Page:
corpus issued by Opal Harney
against his wife, Mary Brown Har
ney, through the plaintiff's attor
ney, Judge , Denis Dundon. The
case excited a great deal of interest
locally. Mrs. Harney was represent
ed by E. M. Dickson. The Court,
while dismissing the habeas corpus
proceedings, refused to decree as to
who would have the permanent
care of the little girl of Mr. and
Mrs. Harney, believing that such a
decree should come through a courtj
THE BOOSTER TRIP AN UN-
'A success" was written unmis
takably on the features of all who j health, and while in a despondent
participated in the second annual. mood, superinduced by illness, Sol
invasion of the county precincts bytomon' Redmon, aged fifty-three,
th "Bourbon Boosters," who left! farmer, resident near Paris, took his
Paris at an early hour Wednesday . own life yesterday morning by
morning for a round-the-country
swing in a trade-boosting jaunt.
' Forty-five gayly decorated ma
chines, filled with enthusiastic
"boosters" and their friends, both
young and old, assembled in front of
the court house at 7:45 Wednesday
morning. After a short concert on
the plaza by the Boys Band from
the Odd Fellows Home at Lexington,
the motorcade was formed in line of
invasion, with Grand Marshal Ru
dolph Davis in charge, and, getting
well under way, left the city in a
blaze of enthusiasm.
The first stop was made at Hutch-
rison, where a small crowd had gath
ered in anticipation of the visit. A
short talk was made by I. W. Bush,
Paris representative of the Lexing
ton Herald, and souvenirs were dis
tributed to the spectators by the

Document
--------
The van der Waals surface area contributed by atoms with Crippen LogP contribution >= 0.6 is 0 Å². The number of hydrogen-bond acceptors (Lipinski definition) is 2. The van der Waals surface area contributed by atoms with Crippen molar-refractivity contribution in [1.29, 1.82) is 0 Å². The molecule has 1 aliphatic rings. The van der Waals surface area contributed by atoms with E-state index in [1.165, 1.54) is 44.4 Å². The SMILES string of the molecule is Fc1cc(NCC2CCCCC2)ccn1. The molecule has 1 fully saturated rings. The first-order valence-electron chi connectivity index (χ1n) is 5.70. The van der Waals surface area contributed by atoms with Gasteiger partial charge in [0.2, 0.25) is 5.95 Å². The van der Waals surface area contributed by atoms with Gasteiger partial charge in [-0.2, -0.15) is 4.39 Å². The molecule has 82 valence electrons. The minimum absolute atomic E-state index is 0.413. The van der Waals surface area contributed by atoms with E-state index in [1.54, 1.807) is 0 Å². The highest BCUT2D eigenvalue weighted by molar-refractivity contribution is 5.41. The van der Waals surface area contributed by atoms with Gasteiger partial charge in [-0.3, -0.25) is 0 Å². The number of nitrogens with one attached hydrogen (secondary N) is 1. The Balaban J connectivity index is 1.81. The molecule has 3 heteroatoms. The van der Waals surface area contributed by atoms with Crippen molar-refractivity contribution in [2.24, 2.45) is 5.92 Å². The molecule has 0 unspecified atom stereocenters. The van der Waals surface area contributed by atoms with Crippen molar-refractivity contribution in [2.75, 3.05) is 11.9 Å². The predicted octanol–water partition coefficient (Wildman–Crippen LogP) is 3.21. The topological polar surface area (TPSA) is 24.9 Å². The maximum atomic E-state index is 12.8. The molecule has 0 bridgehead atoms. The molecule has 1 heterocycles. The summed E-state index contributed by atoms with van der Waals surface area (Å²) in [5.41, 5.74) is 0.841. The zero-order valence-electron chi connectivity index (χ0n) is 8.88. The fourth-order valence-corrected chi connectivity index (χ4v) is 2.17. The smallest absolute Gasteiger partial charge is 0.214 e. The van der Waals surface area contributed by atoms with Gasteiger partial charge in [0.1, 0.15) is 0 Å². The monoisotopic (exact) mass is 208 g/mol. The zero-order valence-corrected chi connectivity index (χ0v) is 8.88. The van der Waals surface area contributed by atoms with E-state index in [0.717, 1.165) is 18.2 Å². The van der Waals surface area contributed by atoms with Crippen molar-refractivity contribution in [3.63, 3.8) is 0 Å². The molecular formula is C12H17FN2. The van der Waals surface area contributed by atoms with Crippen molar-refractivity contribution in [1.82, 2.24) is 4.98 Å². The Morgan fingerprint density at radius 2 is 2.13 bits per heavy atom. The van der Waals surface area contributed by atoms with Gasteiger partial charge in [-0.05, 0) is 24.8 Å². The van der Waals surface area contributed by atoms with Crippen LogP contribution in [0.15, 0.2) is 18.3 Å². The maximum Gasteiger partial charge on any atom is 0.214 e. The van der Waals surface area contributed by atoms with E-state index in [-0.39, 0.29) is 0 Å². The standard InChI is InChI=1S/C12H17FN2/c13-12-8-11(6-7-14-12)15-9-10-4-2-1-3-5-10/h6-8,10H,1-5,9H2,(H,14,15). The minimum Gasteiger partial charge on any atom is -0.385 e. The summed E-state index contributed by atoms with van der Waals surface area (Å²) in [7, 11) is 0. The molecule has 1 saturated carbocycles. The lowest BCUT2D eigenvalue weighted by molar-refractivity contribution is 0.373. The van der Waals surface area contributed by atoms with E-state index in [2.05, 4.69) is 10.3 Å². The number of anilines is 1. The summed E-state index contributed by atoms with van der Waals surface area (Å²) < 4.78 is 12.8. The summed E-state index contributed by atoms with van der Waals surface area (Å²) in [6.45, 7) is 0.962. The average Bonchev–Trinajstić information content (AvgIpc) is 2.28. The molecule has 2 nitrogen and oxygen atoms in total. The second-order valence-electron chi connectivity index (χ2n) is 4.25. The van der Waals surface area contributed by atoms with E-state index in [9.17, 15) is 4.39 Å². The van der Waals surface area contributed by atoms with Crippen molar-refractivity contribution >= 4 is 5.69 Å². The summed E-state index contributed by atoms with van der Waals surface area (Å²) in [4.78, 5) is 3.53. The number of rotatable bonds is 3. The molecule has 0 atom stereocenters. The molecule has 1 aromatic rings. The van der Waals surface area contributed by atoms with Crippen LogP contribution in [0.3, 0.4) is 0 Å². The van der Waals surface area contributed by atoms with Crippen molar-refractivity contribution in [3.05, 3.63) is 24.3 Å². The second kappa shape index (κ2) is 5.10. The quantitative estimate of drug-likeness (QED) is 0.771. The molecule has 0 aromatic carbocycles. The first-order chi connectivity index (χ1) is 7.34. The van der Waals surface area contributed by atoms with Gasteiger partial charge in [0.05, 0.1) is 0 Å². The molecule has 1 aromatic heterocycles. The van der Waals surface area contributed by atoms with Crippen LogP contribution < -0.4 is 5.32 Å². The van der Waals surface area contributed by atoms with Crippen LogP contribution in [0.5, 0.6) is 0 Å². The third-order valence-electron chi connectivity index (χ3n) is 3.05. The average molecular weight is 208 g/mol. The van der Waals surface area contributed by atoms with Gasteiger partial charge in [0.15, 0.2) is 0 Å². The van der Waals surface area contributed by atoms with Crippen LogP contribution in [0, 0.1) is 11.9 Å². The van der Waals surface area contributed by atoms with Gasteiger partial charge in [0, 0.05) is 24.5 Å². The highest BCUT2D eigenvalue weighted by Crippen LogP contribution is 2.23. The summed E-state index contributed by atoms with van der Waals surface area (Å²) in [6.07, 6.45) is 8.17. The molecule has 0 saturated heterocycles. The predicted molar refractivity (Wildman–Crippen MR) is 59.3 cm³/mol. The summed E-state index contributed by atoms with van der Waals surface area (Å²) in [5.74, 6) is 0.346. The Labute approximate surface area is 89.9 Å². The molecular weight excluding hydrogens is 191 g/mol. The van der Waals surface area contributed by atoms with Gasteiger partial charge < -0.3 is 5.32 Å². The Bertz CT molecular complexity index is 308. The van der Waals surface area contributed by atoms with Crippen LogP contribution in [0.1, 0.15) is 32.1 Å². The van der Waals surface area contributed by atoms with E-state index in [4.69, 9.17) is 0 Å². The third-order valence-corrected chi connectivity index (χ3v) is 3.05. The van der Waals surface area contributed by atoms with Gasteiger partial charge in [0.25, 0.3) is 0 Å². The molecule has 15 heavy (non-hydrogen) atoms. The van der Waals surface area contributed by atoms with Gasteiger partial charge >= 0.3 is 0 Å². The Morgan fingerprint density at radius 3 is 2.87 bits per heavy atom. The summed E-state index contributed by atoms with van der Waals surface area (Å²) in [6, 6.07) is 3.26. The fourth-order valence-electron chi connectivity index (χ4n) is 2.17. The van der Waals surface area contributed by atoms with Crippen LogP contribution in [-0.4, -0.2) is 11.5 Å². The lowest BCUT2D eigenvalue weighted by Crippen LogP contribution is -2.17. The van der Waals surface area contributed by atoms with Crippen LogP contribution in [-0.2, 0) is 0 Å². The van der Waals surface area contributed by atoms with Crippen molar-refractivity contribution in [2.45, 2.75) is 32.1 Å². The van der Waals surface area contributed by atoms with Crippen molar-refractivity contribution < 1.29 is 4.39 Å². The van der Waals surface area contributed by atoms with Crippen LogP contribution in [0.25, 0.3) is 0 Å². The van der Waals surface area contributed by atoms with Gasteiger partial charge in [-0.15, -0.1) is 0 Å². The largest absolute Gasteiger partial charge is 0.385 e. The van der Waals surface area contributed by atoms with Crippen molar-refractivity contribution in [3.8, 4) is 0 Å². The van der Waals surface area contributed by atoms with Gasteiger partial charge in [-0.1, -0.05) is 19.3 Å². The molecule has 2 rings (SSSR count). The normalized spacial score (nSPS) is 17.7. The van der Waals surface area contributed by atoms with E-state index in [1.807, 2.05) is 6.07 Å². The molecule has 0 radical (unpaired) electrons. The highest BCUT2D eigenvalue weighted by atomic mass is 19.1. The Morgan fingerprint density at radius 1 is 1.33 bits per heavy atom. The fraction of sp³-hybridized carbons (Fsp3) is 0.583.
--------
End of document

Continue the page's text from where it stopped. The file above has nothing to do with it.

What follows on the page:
Paris merchants. The band render
ed a number of selections, and after
good-byes the motorcade moved on
to the next stop, Clintonville, where
Prof. Lee Kirkpatrick, superintend
ent of the Paris City Schools, was
the principal speaker. The same
program was followed out there,
'and the 'cade went on to North Mid
dletown, where a genuine welcome
awaited the "Boosters." Dr. Lot R.
Henry delivered an address of wel
come, which was responded to by
Sheriff M. Peale Collier, on behalf
of the "Boosters. Here souvenirs
were distributed and a musical pro
gram rendered by the band. At Lit
tle Rock a good-sized crowd greeted
the visitors. Prof. B. M. Roberts, of
Little Rock Consolidated School,
gave the address of welcome, to
which response was made by Win. 0.
Hinton, of Paris.
From Little Rock the visitors
journeyed to Millersburg, the larg
est town on the route, outside of
Paris, and here a hearty welcome
was extended by the largest crowd
seen on the trip. Millersburg was
the Mecca to which the tourists had
been trecking, like an oasis in the.
desert, with visions of good things
to eat, hearty hospitality and a
feeling of "You are very welcome"
radioing through the atmosphere.
The Presbyterian people of the -com
munity, especially, were all th&WMarston
that hospitality could mean in the
English language, and the boosters
were made to feel perfectly at home.
The ladies of the Presbyterian
church had prepared a most appetiz
ing luncheon, which was served on
the grounds of the Millersburg Mil
itary Institute. Wm. D. Mclntyre,
Mayor of Millersburg, was the
"Roxie Davis" of that city when it
came to being everywhere at once
and seeing that everything went on
in good style, and that no one was
slighted. The "boosters" were
greeted here with an address of
welcome delivered by Col. W. R.
Nelson, Superintendent of the Insti
tute, to which reply was made in a
most eloquent speech by Virgil
Chapman, Jr., of Paris.
Leaving Millersburg with genu
ine regret the party motored to Rud
dles Mills, where Attorney Raymond
Connell addressed the crowd. At
Shawhan Harold Harris, secretary
of the Paris Commercial Club, was
the speaker. Dr. M. H. Dailey at
Jacksonville, and M. Peale Collier
at Centreville. Then the "boosters,"
tired, dusty and happy, motored
back to the starting point, where,
after a musical program by the Boys
Band, the motorcade disbanded and
the second annual "excursion" of
the trade-boosters passed into his
tory. LABOR DAY SHOOTING TOURNA
MENT The annual Blue Grass Champion -
(Ship tournament will be held Mon
day, September 4, Labor Day, at the